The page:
Synthetic Seed Production as a Tool for the Conservation and Domestication of Celastrus paniculatus: A Rare Medicinal Plant

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Synthetic Seed Production as a Tool for the Conservation and Domestication of Celastrus paniculatus: A Rare Medicinal Plant

November 14, 2020 Biological Science 0

Celastrus paniculatus seed oil contains sesquiterpene alkaloids, namely celapagin, celapanigin, celapanin and celastrol, which are used in the conventional medicinal method for various disorders and are over-exploited in natural environments because of their high pharmaceutical value. Due to poor germination of seeds and a lack of effective methods of vegetative propagation, it seems difficult to domesticate and commercially plant these essential medicinal plant species to meet demand. The production of a reliable and effective in vitro method for producing black oil plants for commercial use is therefore of high importance. In this research, the development of Celestrus paniculatus synthetic seeds through in vitro multiple shoot proliferation was attempted. Nodal segment explants were collected from newly emerged sprouts, sterilised on the surface and cultured in the medium of Murashige and Skoog, supplemented with various shoot induction concentrations of BAP and TDZ. Largest proliferation rate of soot; Used after encapsulation with BAP and NAA enriched sodium alginate for synthetic seed processing. Shoot tip encapsulated beads were firm, clear, round and uniform in size and easy to handle, made with 4% sodium alginate. To determine the effectiveness of encapsulated shoot tips as a propagule, the effect of growth regulators (BAP and NAA) and storage time on the germination of encapsulated shoot tips was studied. The germinated beads with 2 mg/L BAP and 0.2 mg/L NAA produced an in vitro germination percentage of 80%. After storage at 5 ° C for a duration of 8 weeks, shot tips for synthetic seeds remained green and stable. Current findings indicate that as the first step in the domestication and conservation of Celastrus paniculatus, encapsulated micro shoots (synthetic seeds) could be successfully produced. Further studies needed for domestication and conservation purposes on the rooting of micro shoots, acclimatisation and transfer of plantlets produced from synthetic seeds to in vivo conditions are required.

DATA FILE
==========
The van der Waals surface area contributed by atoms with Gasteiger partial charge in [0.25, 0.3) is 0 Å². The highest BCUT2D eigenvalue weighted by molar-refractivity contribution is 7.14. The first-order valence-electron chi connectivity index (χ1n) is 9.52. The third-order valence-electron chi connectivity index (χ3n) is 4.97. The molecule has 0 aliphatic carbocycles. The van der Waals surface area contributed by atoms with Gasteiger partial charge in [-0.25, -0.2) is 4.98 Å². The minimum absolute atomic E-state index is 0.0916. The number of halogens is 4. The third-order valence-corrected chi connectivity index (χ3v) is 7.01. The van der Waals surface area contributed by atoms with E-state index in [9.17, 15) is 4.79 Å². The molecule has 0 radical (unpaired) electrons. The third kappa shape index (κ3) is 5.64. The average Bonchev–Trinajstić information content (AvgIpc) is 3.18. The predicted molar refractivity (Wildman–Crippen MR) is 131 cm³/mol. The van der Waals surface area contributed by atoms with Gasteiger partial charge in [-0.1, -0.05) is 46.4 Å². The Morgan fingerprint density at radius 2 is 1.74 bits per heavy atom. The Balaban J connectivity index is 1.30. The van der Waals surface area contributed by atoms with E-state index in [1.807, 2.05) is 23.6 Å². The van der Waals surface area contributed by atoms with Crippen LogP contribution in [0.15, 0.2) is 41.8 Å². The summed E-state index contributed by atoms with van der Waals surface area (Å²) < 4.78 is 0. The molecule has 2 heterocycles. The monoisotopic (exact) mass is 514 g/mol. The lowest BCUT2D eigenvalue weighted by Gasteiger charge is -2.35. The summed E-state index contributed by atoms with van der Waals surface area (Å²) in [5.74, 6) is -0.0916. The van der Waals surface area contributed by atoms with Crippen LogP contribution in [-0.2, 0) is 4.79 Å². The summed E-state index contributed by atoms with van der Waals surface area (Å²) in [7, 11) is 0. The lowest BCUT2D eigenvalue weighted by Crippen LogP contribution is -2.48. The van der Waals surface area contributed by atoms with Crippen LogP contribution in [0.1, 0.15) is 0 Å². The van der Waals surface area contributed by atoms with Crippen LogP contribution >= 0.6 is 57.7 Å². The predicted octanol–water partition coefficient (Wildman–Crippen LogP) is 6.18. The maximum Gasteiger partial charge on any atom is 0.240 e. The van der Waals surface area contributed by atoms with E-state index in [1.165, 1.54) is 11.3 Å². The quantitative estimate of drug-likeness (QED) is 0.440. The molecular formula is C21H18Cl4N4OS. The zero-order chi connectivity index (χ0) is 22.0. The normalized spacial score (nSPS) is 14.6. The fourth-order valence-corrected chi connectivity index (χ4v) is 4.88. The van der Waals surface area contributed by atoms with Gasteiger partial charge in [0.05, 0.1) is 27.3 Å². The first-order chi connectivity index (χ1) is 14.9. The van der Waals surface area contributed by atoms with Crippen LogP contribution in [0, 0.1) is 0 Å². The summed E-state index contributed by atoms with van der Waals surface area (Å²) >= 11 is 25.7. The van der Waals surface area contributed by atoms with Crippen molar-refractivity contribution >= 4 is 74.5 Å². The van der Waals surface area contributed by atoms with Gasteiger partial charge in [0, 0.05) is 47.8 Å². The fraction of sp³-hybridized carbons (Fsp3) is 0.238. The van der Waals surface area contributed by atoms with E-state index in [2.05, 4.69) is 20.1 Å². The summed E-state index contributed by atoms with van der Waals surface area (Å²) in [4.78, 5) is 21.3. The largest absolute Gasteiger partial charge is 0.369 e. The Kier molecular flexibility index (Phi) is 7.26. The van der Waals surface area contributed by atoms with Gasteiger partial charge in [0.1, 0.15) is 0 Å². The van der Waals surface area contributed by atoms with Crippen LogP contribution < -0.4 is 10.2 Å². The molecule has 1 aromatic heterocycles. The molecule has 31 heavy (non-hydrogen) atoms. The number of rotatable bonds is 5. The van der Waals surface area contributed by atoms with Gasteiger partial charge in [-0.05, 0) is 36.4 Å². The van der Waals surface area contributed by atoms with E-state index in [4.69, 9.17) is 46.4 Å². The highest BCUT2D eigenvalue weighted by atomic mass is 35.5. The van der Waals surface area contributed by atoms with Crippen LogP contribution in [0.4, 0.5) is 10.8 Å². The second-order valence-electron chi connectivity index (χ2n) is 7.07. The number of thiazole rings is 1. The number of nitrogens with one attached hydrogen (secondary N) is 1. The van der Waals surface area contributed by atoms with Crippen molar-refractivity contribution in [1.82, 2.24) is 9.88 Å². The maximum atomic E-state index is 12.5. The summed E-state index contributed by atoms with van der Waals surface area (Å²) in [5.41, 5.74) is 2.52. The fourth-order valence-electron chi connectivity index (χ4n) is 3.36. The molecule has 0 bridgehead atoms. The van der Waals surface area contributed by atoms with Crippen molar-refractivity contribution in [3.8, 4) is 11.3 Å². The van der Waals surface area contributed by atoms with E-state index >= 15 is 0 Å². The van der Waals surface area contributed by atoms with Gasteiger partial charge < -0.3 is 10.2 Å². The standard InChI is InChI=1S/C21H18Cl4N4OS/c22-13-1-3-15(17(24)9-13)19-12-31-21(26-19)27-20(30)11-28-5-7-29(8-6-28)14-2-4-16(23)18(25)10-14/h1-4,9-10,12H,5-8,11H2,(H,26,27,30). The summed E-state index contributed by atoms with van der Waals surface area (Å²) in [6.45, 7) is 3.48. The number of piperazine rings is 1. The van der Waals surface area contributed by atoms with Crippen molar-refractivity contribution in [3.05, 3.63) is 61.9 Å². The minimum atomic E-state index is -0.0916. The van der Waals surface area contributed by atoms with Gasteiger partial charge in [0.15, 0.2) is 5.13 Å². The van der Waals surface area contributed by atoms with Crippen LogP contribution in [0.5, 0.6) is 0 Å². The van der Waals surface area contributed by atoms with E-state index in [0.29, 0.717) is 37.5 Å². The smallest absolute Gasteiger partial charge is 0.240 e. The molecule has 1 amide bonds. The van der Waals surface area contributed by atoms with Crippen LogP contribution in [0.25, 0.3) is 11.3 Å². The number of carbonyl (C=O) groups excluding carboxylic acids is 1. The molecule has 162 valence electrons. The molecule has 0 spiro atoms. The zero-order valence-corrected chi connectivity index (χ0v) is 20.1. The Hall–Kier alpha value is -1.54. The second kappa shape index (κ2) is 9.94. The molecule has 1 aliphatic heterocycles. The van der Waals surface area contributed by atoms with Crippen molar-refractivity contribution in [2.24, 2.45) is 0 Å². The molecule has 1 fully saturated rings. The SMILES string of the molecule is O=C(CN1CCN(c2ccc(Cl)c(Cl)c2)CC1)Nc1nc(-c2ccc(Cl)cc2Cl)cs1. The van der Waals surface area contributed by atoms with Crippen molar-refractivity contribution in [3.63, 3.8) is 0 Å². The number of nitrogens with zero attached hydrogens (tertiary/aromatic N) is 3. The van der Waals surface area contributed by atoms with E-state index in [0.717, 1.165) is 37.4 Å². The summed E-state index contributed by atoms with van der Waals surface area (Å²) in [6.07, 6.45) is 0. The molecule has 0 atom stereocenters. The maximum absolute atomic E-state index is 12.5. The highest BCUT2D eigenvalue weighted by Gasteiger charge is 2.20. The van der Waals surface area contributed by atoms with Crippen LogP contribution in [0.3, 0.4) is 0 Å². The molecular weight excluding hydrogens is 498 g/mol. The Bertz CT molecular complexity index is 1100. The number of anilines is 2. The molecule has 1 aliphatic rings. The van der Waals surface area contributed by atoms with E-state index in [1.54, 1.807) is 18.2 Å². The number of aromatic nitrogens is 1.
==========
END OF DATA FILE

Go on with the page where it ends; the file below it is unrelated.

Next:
Author (s) Details

Dr. D. L. C. K. Fonseka
Department of Crop Science, Faculty of Agriculture, University of Ruhuna, Mapalana, Kamburupitiya, Sri Lanka.

W. W. U. I. Wickramaarachchi
Department of Crop Science, Faculty of Agriculture, University of Ruhuna, Mapalana, Kamburupitiya, Sri Lanka.

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